Making Success, and Giving, Seem Natural
As a student at the University of Maryland in the ’90s, Chris Jones (Ph.D. ’97) was anything but average. He was already a captain in the U.S. Air Force with hundreds of hours logged on foreign ballistic missile and space systems. He had two graduate degrees, one in aerospace engineering and one in engineering management. He was one of just a handful of Black aerospace engineering doctoral candidates in the U.S.
But what truly set Chris apart, says Rosemary Parker, director of the Clark School’s Center for Minorities in Science and Engineering (CMSE), was that he made it all seem possible. “Chris was a normal guy,” says Parker. “He tailgated at football games and came by the office for the free food, just like everyone else. But for other students, he was a fantastic role model. Here was an African-American man pursuing a Ph.D. in aerospace engineering, which is not easy to do—but he made it look doable, and that’s what’s so remarkable about him.”
Raised in a middle-class family in Havre de Grace, Maryland, Chris showed an early affinity for math and science. He fixed his own broken bikes and helped out with repairs around the house, activities that initially sparked his interest in engineering. He sought out an ROTC scholarship to help pay for college, then earned two master’s degrees while simultaneously establishing a successful military career. Later, he chose to pursue his Ph.D.—just to prove he could.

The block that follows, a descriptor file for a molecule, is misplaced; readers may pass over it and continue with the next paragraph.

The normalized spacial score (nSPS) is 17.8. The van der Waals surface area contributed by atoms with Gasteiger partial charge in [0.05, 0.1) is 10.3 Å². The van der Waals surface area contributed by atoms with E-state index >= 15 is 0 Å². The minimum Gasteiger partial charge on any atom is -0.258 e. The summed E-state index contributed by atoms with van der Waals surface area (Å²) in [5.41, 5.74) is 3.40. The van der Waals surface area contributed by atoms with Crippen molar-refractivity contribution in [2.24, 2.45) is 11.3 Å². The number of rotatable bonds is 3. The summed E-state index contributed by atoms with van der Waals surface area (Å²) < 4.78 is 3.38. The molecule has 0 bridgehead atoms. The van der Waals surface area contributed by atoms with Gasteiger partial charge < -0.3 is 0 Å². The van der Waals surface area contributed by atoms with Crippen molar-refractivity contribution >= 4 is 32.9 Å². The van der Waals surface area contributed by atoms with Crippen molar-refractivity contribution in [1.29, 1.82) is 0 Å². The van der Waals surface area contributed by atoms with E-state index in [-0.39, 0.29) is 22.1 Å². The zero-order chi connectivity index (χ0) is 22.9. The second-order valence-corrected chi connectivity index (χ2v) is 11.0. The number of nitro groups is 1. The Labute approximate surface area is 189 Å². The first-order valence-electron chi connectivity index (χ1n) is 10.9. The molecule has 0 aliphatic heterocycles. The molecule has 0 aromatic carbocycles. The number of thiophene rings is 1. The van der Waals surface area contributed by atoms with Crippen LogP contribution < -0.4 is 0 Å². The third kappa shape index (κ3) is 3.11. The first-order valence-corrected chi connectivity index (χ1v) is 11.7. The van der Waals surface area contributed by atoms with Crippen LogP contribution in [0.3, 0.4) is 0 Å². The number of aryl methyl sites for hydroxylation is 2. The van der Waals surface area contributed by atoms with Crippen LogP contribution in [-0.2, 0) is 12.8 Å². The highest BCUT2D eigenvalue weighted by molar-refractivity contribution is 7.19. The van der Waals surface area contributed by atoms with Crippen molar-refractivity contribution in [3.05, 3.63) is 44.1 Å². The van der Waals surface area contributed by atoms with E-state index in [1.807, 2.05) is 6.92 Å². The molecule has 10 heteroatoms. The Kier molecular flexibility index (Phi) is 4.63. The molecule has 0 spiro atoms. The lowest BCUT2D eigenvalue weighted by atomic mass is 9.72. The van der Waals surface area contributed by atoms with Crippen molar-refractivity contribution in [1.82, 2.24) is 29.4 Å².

“This is something Chris doesn’t really talk about,” says his wife Vernice (’90, M.B.A. ’96), who met Chris at Maryland. “There is this undercurrent of being able to get out there and make your own way that is such a huge part of the way Chris sees the world. It’s an important part of his story.”
Vernice points to Chris’ uncanny ability for earning scholarships—which he constantly applied for, and got—and recalls him attending conferences and coming home with two or three at a time. And while it was Chris’ tenacity that that put the money in his pocket, it was people at the Clark School, including Parker, CMSE Associate Director LaWanda Kamalidiin, and Distinguished University Professor and Gessow Rotorcraft Center Director Inderjit Chopra, who showed him where to find it.
“Frankly, a lot of those opportunities were because of the encouragement I received from CMSE staff or one of my professors,” says Chris. “When Ms. Parker said, ‘there’s an opportunity,’ or when Dr. Chopra said, ‘enter this contest,’ every time, I applied.”
It’s an assuredness that Chris admits is uncommon among minority engineering students.
“Often times it’s not a knowledge thing as much as it is a confidence thing,” he explains. “I’ve found that if the criteria are four years’ experience and minorities and women have three and three-quarters, they don’t apply.
“That was something I got out of CMSE and the Rotorcraft Center; they are dedicated to giving students the confidence to apply and get their share.”
That extra push, explains Chris, can be the difference between being a full-time student and having to also juggle a job, or missing a chance to earn a fellowship or study overseas. That’s why, early on in college and later while obtaining his Ph.D., Chris spent time helping other students gain their footing.